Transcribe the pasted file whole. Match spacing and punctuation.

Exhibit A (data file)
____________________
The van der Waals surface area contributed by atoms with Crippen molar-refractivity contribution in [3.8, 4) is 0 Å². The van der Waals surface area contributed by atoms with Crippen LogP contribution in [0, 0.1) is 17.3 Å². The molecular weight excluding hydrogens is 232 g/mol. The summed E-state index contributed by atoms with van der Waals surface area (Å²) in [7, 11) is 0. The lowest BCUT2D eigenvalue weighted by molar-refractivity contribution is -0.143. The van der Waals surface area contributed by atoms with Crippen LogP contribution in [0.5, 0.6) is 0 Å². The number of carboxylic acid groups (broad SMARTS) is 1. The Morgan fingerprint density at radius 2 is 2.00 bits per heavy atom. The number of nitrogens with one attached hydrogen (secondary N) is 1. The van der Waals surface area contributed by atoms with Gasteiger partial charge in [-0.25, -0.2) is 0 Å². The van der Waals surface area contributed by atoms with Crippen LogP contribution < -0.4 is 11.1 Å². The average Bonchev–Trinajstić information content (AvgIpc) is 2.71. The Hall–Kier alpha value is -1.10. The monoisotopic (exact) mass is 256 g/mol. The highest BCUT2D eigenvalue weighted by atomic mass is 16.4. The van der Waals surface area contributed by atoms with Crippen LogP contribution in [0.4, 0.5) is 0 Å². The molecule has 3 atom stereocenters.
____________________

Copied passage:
The van der Waals surface area contributed by atoms with Crippen molar-refractivity contribution in [3.8, 4) is 0 Å². The van der Waals surface area contributed by atoms with Crippen LogP contribution in [0, 0.1) is 17.3 Å². The molecular weight excluding hydrogens is 232 g/mol. The summed E-state index contributed by atoms with van der Waals surface area (Å²) in [7, 11) is 0. The lowest BCUT2D eigenvalue weighted by molar-refractivity contribution is -0.143. The van der Waals surface area contributed by atoms with Crippen LogP contribution in [0.5, 0.6) is 0 Å². The number of carboxylic acid groups (broad SMARTS) is 1. The Morgan fingerprint density at radius 2 is 2.00 bits per heavy atom. The number of nitrogens with one attached hydrogen (secondary N) is 1. The van der Waals surface area contributed by atoms with Gasteiger partial charge in [-0.25, -0.2) is 0 Å². The van der Waals surface area contributed by atoms with Crippen LogP contribution < -0.4 is 11.1 Å². The average Bonchev–Trinajstić information content (AvgIpc) is 2.71. The Hall–Kier alpha value is -1.10. The monoisotopic (exact) mass is 256 g/mol. The highest BCUT2D eigenvalue weighted by atomic mass is 16.4. The van der Waals surface area contributed by atoms with Crippen LogP contribution in [0.4, 0.5) is 0 Å². The molecule has 3 atom stereocenters.